Consequences of Child Sexual Abuse
The consequences of child sexual abuse appear differently at each stage of a child's development. In this article, we'll tell you the main consequences and how to deal with them.
Childhood is the playground that we’ll play in throughout our whole lives. The things we experience during our early years forge the beliefs that will accompany us into adulthood. Can you imagine the damage that can be caused, on a psychological level, by experiencing child sexual abuse?
For a child, it’s vital to feel loved and protected by the adults around them. These first bonds provide the necessary security to grow up with confidence in themselves and in others.
But when such a flagrant violation of their intimacy and their person takes place, the consequences are far-reaching, especially if it’s a family member who commits such an act.
Child sexual abuse is when any sort of activity of a sexual nature is carried out with a child without their consent or when consent isn’t possible. In other words, sexual abuse doesn’t mean that penetration has to occur. In fact, any type of sexual touching is included in the same category.
Likewise, we can still call these actions sexual abuse regardless of whether there are threats or force, and regardless of whether there’s deception involved or whether the child understands the sexual nature of the activity.
Any sexual contact between an adult and a child is abuse. Even approaches between two children is abuse if there’s a significant difference in age or developmental level between them. In short, the key here is that a child, given his or her age, isn’t in a position to give valid consent.
Not all children who suffer or have suffered sexual abuse experience the same consequences. However, depending on their evolutionary stage, the consequences of this event are usually similar.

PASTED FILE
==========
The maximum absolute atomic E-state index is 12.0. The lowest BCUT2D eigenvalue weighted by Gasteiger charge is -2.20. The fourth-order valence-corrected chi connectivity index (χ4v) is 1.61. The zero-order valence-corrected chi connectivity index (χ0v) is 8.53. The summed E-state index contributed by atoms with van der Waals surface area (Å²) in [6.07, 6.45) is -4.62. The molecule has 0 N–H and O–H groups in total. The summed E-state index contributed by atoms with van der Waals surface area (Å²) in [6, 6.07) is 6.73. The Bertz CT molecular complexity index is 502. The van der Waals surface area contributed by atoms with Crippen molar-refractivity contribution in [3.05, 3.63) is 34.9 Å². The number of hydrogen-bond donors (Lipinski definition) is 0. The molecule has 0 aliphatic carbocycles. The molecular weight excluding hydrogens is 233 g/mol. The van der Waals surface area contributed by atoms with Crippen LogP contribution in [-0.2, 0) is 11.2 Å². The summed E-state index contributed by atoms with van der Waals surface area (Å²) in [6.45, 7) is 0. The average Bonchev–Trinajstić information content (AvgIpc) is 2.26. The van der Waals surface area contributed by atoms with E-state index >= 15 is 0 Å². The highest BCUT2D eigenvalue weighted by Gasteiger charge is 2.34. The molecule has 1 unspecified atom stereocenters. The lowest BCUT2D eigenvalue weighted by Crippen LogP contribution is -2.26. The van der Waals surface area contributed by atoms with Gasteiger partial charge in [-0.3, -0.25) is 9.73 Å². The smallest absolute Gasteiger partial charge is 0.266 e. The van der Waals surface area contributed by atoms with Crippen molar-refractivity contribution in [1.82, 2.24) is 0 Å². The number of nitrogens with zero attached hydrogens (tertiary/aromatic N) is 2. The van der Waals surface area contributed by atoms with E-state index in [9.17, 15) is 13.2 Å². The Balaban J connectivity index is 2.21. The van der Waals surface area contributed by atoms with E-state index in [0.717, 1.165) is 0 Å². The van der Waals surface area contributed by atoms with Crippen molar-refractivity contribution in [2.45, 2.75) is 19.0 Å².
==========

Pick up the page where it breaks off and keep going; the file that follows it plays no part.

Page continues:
- Psychosomatic problems, such as headaches, stomach problems, enuresis (bed wetting) or encopresis (soiling the bed).
- There may be late development.
- Internalizing disorders with inward discomfort, such as anxiety or withdrawal.
- Post-traumatic stress disorder.
- Sexualized behavior. This is the most typical symptom found in abused children. It’s common to find inappropriate sexual behavior carried out by the child, such as excessive masturbation or masturbating in public.
At this age, somatic disorders, sexualized behavior, and internal problems typical of the previous stage are maintained. But, in addition, they can increasingly worsen:
- Externalizing behavior in which their discomfort is projected outward, such as aggression and behavioral problems
- Dissociative disorders
- Poor school performance
- Difficulties in relationships with peers
- Irregular cortisol levels
During adolescence all the symptoms of previous stages can continue. However, there’s also an increased risk that young people will carry out different behavior such as:
- Drug use
- Criminal activity
- Eating disorders
- Suicidal and self-injurious behavior
- Early and risky sexual behavior
The after-effects of child sexual abuse remain over time and can cause long-term emotional conflict, even in adulthood. In most cases, the symptoms diminish over time, but the opposite may happen and they may become more severe, especially if the person doesn’t seek treatment in time.
Consequently, adults who have been victims of child sexual abuse are at greater risk of suffering depression, anxiety disorders, sexual problems, and low self-esteem.
Experts have found that not all victims of child sexual abuse suffer the same consequences. There are even cases where there’s no significant subsequent damage. So, what are the factors that influence this damage?
There are many factors that influence, but they’re difficult to control. However, if we want to help a child to overcome this experience, we have to focus especially on helping the child to develop a safe attachment style. They shouldn’t blame themselves, and should try to adopt and use appropriate coping strategies.
In this respect, it’s much more beneficial to employ strategies to face the situation rather than to avoid it. It’s preferable that the child expresses what has happened as soon as possible.
It’s then essential to believe the child, and that they then receive the necessary family and professional support. Ignoring the issue, covering it up, or not wanting to talk about it can have very negative consequences.